Lieutenant Governor Duffy Joins County Executive, Chair of the Genesee County Legislature, Mayor and RBA President and CEO at the Rochester Business Alliance to Discuss How Plan Would Lower the Cost of Government for Taxpayers
Albany, NY (January 26, 2012)
Lieutenant Governor Duffy today joined Monroe County Executive Maggie Brooks, Chair of the Genesee County Legislature and NYSAC President Mary Pat Hancock, Rochester Mayor Thomas Richards and RBA President and CEO Sandra Parker to discuss how Governor Andrew Cuomo's mandate reform proposals will save Monroe County taxpayers more than $36 million over the next five years and his pension reform proposal will save $2.5 billion over the next 30 years. To get more information on mandate relief and to get involved in the process, New Yorkers can visit www.NYGetInvolved.com.
Lieutenant Governor Duffy said, "For years, cities, towns and school districts – including the City of Rochester where I was Mayor – called upon the state government to provide financial aid for increasing state mandates imposed on them with no additional funding. The Governor meant what he said that we are serious about Mandate relief. The Governor’s proposed budget will phase out the growth costs of Medicaid over five years for the counties and reform our state pension system now. As a result of the Mandate relief package, Rochester will be able to save over $36 million. I applaud County Executive Mahoney, Chair of the Genesee County Legislature Mary Pat Hancock, Mayor Richards and Sandy Parker, President of the RBA for your leadership and look forward to working with them on making this state a better place to live and do business for all New Yorkers."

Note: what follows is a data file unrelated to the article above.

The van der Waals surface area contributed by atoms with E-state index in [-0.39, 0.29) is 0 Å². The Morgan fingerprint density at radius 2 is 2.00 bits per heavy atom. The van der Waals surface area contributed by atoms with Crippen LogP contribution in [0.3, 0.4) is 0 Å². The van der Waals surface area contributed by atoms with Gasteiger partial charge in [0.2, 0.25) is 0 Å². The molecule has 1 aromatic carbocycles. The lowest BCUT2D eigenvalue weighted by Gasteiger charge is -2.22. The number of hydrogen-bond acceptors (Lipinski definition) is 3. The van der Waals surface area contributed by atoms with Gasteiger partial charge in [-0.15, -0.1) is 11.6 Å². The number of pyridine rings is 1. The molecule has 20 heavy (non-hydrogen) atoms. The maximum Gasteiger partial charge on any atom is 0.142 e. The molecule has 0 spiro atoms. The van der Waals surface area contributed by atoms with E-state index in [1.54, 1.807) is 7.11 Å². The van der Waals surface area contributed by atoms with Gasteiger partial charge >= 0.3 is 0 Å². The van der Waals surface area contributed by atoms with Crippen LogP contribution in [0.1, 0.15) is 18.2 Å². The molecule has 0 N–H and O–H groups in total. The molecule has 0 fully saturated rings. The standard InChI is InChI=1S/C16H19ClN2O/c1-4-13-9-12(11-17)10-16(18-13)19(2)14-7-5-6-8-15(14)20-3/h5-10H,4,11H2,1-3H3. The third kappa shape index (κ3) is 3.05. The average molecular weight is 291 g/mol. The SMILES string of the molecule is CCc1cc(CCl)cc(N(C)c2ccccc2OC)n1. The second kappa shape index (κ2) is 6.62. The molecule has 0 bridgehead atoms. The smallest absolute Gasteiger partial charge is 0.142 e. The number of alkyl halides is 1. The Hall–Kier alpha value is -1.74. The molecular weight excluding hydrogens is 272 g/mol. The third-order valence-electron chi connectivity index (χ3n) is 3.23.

Monroe County Executive Maggie Brooks said, "As a long-time advocate for mandate reform, I am encouraged by Governor Andrew Cuomo’s strategy to take on some of Albany’s most burdensome mandated programs in the coming year. Several of the Governor’s proposals, particularly a hard cap on annual growth in the local share of Medicaid, will do a great deal to better protect taxpayers in our community and all across New York State. Because these measures stand as the most significant progress towards real mandate reform in recent memory, I look forward to working closely with Governor Cuomo, and our entire local State Legislative Delegation, to bring his proposals through to fruition."
Mary Pat Hancock, Chair of the Genesee County Legislature and NYSAC President, said, "Governor Cuomo's 2012-2013 Executive budget demonstrates his commitment to county taxpayers. By taking over the growth costs of Medicaid, reforming the Preschool special education and Early Intervention programs, Genesee County will save over $2 million over the next five years. The Governor is ensuring that government, at all levels, works efficiently and effectively for the people of the state of New York. I urge our representatives in the state legislature to pass this budget so that we can start enacting these reforms as soon as possible."